Christmas is a time for celebration, family, friends and feasting but the average person will consume around 6000 calories on Christmas day.
A few tips for a healthier Christmas without losing any of the Fun!
Choose tomato-based dips like salsa rather than dips made with cream or cream cheese. Alternatively make your own dips by adding fresh chopped herbs and spices to low-fat plain yoghurt or reduced-fat crème fraiche. Serve with vegetable crudités, breadsticks, rice or oatcakes instead of crisps or tortillas.
Reduce the fat but still make delicious crispy roasties by parboiling potatoes and parsnips first. Lightly brush with olive oil rather than pouring from the bottle. Cut in large pieces to reduce the amount of oil absorbed. Try roasting sweet potatoes which are high in the antioxidant beta-carotene and have a lower GI-rating than white potatoes.
Pile on the vegetables. The greater the variety of colours, the greater the variety of nutrients. Vegetables are typically low in calories. Avoid smothering them in butter as 1tsp adds around 35 calories.
Turkey is a great choice as it is packed with protein and contains zinc, selenium and B vitamins. Great for the immune system, energy and mood. A 100g serving of roast turkey contains 157 calories and 3.2g fat. Go easy on the skin though as just 15g contains around 70 calories and 6g fat.
5. Mince Pies and Christmas pudding
Try making your own mince pies using filo pastry instead of short crust. Filo pasty has 304 calories per 100g while short crust has 453 calories. Leave off the pastry top or try mixing stewed apple in with the mincemeat to reduce the fat content.
Choose lower fat versions of shop bought Christmas pudding or mince pies.
6. Stay hydrated
It is important to stay hydrated as even mild dehydration can lead to a headache. Drink at least 6-8 glasses of water, herbal tea or diluted juice a day. Alcohol has a diuretic effect making it even more important to stay properly hydrated.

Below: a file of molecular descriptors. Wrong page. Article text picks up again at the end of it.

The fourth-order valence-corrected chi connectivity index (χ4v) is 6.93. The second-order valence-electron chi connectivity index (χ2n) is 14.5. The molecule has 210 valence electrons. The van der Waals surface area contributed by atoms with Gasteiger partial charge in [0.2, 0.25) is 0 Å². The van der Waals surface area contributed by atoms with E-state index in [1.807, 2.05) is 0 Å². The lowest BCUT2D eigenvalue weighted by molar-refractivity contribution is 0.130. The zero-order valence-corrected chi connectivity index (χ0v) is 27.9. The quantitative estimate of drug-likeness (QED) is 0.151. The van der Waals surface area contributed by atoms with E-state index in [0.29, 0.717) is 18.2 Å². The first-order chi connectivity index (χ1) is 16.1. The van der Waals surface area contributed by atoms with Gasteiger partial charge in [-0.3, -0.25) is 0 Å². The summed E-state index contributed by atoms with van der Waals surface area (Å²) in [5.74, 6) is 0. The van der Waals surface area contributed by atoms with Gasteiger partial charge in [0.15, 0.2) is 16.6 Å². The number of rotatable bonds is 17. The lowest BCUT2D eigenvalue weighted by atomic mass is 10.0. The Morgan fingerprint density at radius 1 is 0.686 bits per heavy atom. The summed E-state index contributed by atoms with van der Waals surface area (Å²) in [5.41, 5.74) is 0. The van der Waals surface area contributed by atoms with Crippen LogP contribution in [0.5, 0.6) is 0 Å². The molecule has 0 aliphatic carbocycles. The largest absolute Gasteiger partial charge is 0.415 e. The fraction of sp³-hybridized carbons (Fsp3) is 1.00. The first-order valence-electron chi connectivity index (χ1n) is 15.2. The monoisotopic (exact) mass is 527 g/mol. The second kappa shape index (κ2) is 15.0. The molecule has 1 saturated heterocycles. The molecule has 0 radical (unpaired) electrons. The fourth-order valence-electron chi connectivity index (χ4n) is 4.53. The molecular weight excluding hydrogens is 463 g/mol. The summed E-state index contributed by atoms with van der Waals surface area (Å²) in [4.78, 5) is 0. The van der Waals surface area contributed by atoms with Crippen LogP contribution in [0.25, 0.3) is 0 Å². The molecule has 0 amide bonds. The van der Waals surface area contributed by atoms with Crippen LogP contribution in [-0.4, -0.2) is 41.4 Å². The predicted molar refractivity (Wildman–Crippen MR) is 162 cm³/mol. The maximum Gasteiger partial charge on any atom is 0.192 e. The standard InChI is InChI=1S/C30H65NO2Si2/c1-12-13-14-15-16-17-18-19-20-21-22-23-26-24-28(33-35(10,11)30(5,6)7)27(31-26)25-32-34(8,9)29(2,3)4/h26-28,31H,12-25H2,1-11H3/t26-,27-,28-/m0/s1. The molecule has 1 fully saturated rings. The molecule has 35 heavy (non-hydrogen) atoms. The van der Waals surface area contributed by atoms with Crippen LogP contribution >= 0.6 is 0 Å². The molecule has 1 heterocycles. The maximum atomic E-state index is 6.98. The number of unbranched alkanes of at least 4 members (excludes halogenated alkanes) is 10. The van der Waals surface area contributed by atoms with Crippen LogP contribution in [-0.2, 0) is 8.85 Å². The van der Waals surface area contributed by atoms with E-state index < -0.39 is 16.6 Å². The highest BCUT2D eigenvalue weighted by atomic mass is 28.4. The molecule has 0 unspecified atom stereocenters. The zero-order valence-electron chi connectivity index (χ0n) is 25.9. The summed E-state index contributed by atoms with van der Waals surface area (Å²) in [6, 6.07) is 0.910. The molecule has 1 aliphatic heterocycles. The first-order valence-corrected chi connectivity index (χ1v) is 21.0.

7. Don’t skip meals to stockpile calories for alcohol.
Alcohol supplies empty calories so you will be depriving your body of valuable nutrients needed for detoxification.
8. Don’t drink on an empty stomach
Don’t drink on an empty stomach. Try eating a small pot of natural yoghurt and a banana before drinking. The protein slows stomach emptying and the potassium rich banana helps balance an increase in salt intake of nibbles. Lighter coloured alcoholic drinks tend to be lower in chemical by-products. The greater the chemical by-products the worse the hangover. Alternate alcoholic drinks with juice, water or a soft drink.
9. Immune System
Most of us are so busy over the Christmas holidays that we can forget how important it is to take time out for rest and relaxation which is essential for supporting the immune system. Immunity is greatly affected by what we eat and drink. Boost the immune system by reducing sugar intake, processed foods, caffeine and alcohol. Increase intake of vitamin, mineral and antioxidant rich fruits and vegetables. For extra support take a high potency multi-vitamin with zinc which helps to support and stimulate the immune system.
10. 80/20 Rule
Christmas is a time for celebration so apply the 80-20 rule to eating and drinking through-out the year to allow for a bit of indulgence over Christmas.